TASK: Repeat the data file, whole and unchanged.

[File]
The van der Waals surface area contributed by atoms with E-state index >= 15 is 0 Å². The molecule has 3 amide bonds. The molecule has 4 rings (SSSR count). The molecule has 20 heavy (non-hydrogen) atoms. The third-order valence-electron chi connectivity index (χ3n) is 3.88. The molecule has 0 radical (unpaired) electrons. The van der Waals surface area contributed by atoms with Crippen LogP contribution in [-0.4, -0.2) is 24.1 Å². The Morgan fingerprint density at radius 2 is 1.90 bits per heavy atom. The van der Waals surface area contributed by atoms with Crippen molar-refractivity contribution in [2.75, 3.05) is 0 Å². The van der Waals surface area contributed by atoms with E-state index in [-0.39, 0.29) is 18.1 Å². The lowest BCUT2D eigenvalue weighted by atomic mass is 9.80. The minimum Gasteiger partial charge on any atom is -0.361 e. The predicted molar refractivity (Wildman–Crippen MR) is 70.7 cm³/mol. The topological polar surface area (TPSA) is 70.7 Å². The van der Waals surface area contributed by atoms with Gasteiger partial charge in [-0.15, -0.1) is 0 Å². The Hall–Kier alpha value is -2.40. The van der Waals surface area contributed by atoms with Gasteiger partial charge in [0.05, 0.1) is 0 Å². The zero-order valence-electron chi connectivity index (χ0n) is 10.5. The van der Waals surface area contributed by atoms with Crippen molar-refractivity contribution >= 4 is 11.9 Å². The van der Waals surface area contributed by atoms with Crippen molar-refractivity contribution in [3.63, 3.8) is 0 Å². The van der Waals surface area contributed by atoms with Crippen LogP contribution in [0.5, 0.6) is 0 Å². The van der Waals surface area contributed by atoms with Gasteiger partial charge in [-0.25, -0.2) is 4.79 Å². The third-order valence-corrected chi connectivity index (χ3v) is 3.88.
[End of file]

The van der Waals surface area contributed by atoms with E-state index >= 15 is 0 Å². The molecule has 3 amide bonds. The molecule has 4 rings (SSSR count). The molecule has 20 heavy (non-hydrogen) atoms. The third-order valence-electron chi connectivity index (χ3n) is 3.88. The molecule has 0 radical (unpaired) electrons. The van der Waals surface area contributed by atoms with Crippen LogP contribution in [-0.4, -0.2) is 24.1 Å². The Morgan fingerprint density at radius 2 is 1.90 bits per heavy atom. The van der Waals surface area contributed by atoms with Crippen molar-refractivity contribution in [2.75, 3.05) is 0 Å². The van der Waals surface area contributed by atoms with E-state index in [-0.39, 0.29) is 18.1 Å². The lowest BCUT2D eigenvalue weighted by atomic mass is 9.80. The minimum Gasteiger partial charge on any atom is -0.361 e. The predicted molar refractivity (Wildman–Crippen MR) is 70.7 cm³/mol. The topological polar surface area (TPSA) is 70.7 Å². The van der Waals surface area contributed by atoms with Gasteiger partial charge in [-0.15, -0.1) is 0 Å². The Hall–Kier alpha value is -2.40. The van der Waals surface area contributed by atoms with Gasteiger partial charge in [0.05, 0.1) is 0 Å². The zero-order valence-electron chi connectivity index (χ0n) is 10.5. The van der Waals surface area contributed by atoms with Crippen molar-refractivity contribution >= 4 is 11.9 Å². The van der Waals surface area contributed by atoms with Crippen molar-refractivity contribution in [3.63, 3.8) is 0 Å². The van der Waals surface area contributed by atoms with Crippen LogP contribution in [0.5, 0.6) is 0 Å². The van der Waals surface area contributed by atoms with Gasteiger partial charge in [-0.25, -0.2) is 4.79 Å². The third-order valence-corrected chi connectivity index (χ3v) is 3.88.